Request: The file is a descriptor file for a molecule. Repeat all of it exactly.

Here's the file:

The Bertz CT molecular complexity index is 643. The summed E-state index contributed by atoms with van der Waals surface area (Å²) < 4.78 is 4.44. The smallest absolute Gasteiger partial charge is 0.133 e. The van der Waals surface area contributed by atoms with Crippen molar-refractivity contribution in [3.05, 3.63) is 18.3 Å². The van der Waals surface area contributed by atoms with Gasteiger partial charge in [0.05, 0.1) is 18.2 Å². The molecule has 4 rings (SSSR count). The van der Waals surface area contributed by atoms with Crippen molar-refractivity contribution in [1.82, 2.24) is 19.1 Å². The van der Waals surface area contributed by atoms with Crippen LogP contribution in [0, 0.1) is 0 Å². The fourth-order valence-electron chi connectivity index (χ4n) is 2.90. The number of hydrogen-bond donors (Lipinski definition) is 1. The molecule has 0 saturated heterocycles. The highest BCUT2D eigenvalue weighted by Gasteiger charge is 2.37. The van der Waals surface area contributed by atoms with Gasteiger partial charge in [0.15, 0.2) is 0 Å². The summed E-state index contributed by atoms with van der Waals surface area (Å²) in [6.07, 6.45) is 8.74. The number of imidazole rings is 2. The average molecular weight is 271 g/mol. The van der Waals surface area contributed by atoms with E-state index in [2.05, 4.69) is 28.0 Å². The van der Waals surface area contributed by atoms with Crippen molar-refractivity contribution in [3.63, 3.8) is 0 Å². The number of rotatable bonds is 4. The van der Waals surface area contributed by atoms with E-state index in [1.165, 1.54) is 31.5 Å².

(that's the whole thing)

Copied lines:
The Bertz CT molecular complexity index is 643. The summed E-state index contributed by atoms with van der Waals surface area (Å²) < 4.78 is 4.44. The smallest absolute Gasteiger partial charge is 0.133 e. The van der Waals surface area contributed by atoms with Crippen molar-refractivity contribution in [3.05, 3.63) is 18.3 Å². The van der Waals surface area contributed by atoms with Gasteiger partial charge in [0.05, 0.1) is 18.2 Å². The molecule has 4 rings (SSSR count). The van der Waals surface area contributed by atoms with Crippen molar-refractivity contribution in [1.82, 2.24) is 19.1 Å². The van der Waals surface area contributed by atoms with Crippen LogP contribution in [0, 0.1) is 0 Å². The fourth-order valence-electron chi connectivity index (χ4n) is 2.90. The number of hydrogen-bond donors (Lipinski definition) is 1. The molecule has 0 saturated heterocycles. The highest BCUT2D eigenvalue weighted by Gasteiger charge is 2.37. The van der Waals surface area contributed by atoms with Gasteiger partial charge in [0.15, 0.2) is 0 Å². The summed E-state index contributed by atoms with van der Waals surface area (Å²) in [6.07, 6.45) is 8.74. The number of imidazole rings is 2. The average molecular weight is 271 g/mol. The van der Waals surface area contributed by atoms with E-state index in [2.05, 4.69) is 28.0 Å². The van der Waals surface area contributed by atoms with Crippen molar-refractivity contribution in [3.63, 3.8) is 0 Å². The number of rotatable bonds is 4. The van der Waals surface area contributed by atoms with E-state index in [1.165, 1.54) is 31.5 Å².